Under the offense charged in this case it was necessary to prove that the appellant killed "with premeditated" *280 malice. In other words, the proof must show the defendant had time to deliberate upon the intent and design to take life. We have said before: "Premeditation by its very nature is not instantaneous but requires some time interval." Heglin v. State (1957), 236 Ind. 350, 140 N.E.2d 98.
Examining the evidence it shows that there was a sufficient time interval here for the defendant to consider the consequences of his act. The evidence shows that prior to the stabbing the appellant flourished a long knife among his companions, threatening some of them, and just prior to the killing said to the deceased during an altercation "I'll cut hell out of you." The deceased had no weapon whatever. Malice is shown by the use of a deadly weapon. May v. State (1953), 232 Ind. 523, 112 N.E.2d 439; Bridgewater v. State (1899), 153 Ind. 560, 55 N.E. 737.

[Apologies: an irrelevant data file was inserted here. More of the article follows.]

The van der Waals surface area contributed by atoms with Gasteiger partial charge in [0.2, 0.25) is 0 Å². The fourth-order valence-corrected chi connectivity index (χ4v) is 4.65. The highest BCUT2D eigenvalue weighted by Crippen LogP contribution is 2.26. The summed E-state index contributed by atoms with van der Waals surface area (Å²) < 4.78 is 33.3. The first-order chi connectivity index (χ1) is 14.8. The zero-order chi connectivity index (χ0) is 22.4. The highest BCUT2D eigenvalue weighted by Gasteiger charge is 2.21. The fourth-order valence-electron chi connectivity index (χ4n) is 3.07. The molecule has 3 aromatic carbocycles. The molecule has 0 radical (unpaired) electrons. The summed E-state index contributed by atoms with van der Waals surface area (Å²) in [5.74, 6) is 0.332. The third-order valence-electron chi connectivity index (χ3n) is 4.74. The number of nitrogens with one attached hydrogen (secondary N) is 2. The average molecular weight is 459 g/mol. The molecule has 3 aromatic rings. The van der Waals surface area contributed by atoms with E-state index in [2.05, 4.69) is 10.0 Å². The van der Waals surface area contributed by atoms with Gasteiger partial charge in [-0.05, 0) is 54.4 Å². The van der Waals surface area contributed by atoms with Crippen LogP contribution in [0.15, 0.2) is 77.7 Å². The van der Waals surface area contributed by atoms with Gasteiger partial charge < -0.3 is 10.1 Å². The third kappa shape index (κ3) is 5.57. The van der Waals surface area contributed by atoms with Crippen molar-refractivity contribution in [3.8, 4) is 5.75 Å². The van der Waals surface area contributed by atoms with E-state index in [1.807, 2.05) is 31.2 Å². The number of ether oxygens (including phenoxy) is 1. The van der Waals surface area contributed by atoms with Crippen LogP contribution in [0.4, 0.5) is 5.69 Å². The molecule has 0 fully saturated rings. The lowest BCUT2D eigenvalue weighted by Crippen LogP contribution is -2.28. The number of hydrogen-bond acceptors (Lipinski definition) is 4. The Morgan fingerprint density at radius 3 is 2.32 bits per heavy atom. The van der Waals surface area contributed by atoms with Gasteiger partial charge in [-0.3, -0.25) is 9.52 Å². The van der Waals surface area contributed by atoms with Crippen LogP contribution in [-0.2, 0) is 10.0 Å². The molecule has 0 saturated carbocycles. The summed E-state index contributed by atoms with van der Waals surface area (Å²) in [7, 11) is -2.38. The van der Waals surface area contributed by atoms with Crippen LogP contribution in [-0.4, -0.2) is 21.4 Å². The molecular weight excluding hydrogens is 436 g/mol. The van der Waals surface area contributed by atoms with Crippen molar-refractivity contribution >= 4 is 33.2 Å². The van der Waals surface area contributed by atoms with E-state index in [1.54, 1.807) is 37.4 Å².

The judgment is affirmed.
Emmert, C.J., Landis and Achor, JJ., concur.
Bobbitt, J., concurs in the affirmance of the judgment.
NOTE. Reported in 150 N.E.2d 680.